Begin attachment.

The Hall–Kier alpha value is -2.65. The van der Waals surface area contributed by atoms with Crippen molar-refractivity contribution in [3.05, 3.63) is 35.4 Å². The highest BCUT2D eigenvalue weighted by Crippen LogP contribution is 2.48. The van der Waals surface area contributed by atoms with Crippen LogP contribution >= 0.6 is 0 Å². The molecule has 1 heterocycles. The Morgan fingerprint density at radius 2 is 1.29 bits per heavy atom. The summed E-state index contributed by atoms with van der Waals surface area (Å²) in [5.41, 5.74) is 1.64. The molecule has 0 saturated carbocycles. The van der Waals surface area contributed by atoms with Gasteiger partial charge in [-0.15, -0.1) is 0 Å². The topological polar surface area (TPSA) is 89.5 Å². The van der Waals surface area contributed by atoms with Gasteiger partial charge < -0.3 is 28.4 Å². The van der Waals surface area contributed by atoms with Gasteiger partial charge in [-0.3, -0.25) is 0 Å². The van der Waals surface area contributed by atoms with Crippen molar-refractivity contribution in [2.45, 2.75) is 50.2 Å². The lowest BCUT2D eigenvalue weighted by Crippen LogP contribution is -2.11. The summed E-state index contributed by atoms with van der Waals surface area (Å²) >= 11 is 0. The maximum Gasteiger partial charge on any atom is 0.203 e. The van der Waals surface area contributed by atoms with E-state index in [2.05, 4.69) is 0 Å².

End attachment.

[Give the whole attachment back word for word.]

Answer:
The Hall–Kier alpha value is -2.65. The van der Waals surface area contributed by atoms with Crippen molar-refractivity contribution in [3.05, 3.63) is 35.4 Å². The highest BCUT2D eigenvalue weighted by Crippen LogP contribution is 2.48. The van der Waals surface area contributed by atoms with Crippen LogP contribution >= 0.6 is 0 Å². The molecule has 1 heterocycles. The Morgan fingerprint density at radius 2 is 1.29 bits per heavy atom. The summed E-state index contributed by atoms with van der Waals surface area (Å²) in [5.41, 5.74) is 1.64. The molecule has 0 saturated carbocycles. The van der Waals surface area contributed by atoms with Gasteiger partial charge in [-0.15, -0.1) is 0 Å². The topological polar surface area (TPSA) is 89.5 Å². The van der Waals surface area contributed by atoms with Gasteiger partial charge < -0.3 is 28.4 Å². The van der Waals surface area contributed by atoms with Gasteiger partial charge in [-0.3, -0.25) is 0 Å². The van der Waals surface area contributed by atoms with Crippen molar-refractivity contribution in [2.45, 2.75) is 50.2 Å². The lowest BCUT2D eigenvalue weighted by Crippen LogP contribution is -2.11. The summed E-state index contributed by atoms with van der Waals surface area (Å²) >= 11 is 0. The maximum Gasteiger partial charge on any atom is 0.203 e. The van der Waals surface area contributed by atoms with E-state index in [2.05, 4.69) is 0 Å².